From The Bookshelf
Gary Shapiro hosts the radio show From the Bookshelf, broadcast from the KSCO station in Santa Cruz. He has just interviewed Ian Logan and Jonathan Glancey about Logomotive, their new book on railroad logos and locomotive design. The podcast is up. Board now for a trip back in time.
We are going to talk about the golden age of American railroads, says Gary Shapiro, as he introduces the authors of Logomotive: Railroad Graphics and the American Dream. ‘I can tell by your speech that you guys are not Americans. Why are you interested in the American dream?’ This gets them going. All three recall memorable moments from the golden age of rail travel, when you could be on a train for days, when every company had its own local flavour, its own logo, paint livery, uniform and style, right down to the logo-emblazoned dishes on the tables of its dining cars.
Ian Logan recalled how he used to stay with friends in Salinas, south of San Francisco, and get up early to photograph the trains crossing the valley. ‘The old station is still there,’ said Gary Shapiro, ‘like an old Western movie.’
What got Jonathan Glancey started on this railway romance, he said, was doing Route 66 and coming to the ghost town of Goffs on the top of the mountains. ‘You look down and you see freight trains struggling up this great desert, mountainous landscape. It’s thrilling. When the train comes up, you get five great growling diesel locomotives pulling an enormous freight train, probably a couple of miles long at least, and doing about five miles an hour at the top of the hill. Goffs, meanwhile, is completely deserted. Nothing happens there, except the trains go through. They used to stop years ago, the Super Chief, the Chief, El Capitan, to take on water. While I stood there in the shimmering heat, I could see in my mind’s eye the glorious Chief coming up with its air-conditioned cars, its cocktail bars, its restaurants, its Hollywood stars travelling across your great continental country. That is my way of trying to explain why we get excited by that American spirit.’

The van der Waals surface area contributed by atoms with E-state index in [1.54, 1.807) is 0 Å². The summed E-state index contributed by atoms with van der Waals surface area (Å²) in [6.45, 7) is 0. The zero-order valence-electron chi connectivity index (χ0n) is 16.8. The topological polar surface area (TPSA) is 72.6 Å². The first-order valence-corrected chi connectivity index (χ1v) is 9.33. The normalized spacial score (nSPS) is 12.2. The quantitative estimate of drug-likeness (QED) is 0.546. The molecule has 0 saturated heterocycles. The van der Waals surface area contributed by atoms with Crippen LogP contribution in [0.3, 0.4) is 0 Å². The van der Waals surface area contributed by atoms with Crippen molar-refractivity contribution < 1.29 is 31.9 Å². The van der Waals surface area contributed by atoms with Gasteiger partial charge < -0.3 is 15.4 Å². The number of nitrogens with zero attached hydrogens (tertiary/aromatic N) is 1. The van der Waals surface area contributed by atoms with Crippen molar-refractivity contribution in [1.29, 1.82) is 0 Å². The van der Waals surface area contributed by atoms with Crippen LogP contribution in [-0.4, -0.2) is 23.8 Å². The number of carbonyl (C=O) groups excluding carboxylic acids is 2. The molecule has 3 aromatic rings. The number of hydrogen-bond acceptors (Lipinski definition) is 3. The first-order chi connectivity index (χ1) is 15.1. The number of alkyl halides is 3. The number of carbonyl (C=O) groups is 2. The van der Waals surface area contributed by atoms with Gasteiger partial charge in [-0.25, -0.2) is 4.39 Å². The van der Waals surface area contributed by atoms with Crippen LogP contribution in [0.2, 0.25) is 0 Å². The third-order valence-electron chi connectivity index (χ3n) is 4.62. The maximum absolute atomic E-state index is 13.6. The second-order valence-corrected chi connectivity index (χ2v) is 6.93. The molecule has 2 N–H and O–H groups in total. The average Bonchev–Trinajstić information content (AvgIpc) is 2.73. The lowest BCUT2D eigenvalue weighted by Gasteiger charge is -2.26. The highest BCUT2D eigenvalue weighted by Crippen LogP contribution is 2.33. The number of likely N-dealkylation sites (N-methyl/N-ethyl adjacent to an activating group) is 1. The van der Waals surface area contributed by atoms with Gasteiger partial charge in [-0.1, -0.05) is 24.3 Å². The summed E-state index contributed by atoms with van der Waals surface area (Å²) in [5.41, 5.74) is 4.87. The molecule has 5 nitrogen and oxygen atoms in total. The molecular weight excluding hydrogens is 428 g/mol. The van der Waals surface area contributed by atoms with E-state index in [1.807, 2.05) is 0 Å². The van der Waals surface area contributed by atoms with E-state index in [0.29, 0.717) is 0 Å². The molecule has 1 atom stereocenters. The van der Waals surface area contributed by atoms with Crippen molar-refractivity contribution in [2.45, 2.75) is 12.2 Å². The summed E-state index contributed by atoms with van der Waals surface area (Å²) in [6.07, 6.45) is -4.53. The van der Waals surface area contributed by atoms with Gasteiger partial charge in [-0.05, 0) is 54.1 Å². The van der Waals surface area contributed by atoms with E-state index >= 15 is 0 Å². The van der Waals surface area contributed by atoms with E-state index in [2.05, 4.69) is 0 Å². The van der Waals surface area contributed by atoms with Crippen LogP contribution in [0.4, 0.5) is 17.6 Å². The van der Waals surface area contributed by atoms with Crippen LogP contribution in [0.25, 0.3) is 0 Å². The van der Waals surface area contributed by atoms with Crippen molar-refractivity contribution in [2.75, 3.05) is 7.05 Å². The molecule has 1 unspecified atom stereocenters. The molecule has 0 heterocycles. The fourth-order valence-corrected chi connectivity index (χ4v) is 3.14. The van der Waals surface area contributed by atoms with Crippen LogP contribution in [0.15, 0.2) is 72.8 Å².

‘It’s all about the romanticism,’ said Ian.
Tune in now
You’ll be transported back to the golden days of rail travel when you follow this link: click From The BookShelf and you’ll get 17 minutes of pure romance. In the first part of the broadcast, Gary Shapiro interviews Jerry Mathers, star of Leave it to Beaver! He introduces Ian Logan and Jonathan Glancey 28 minutes 40 seconds into the talk.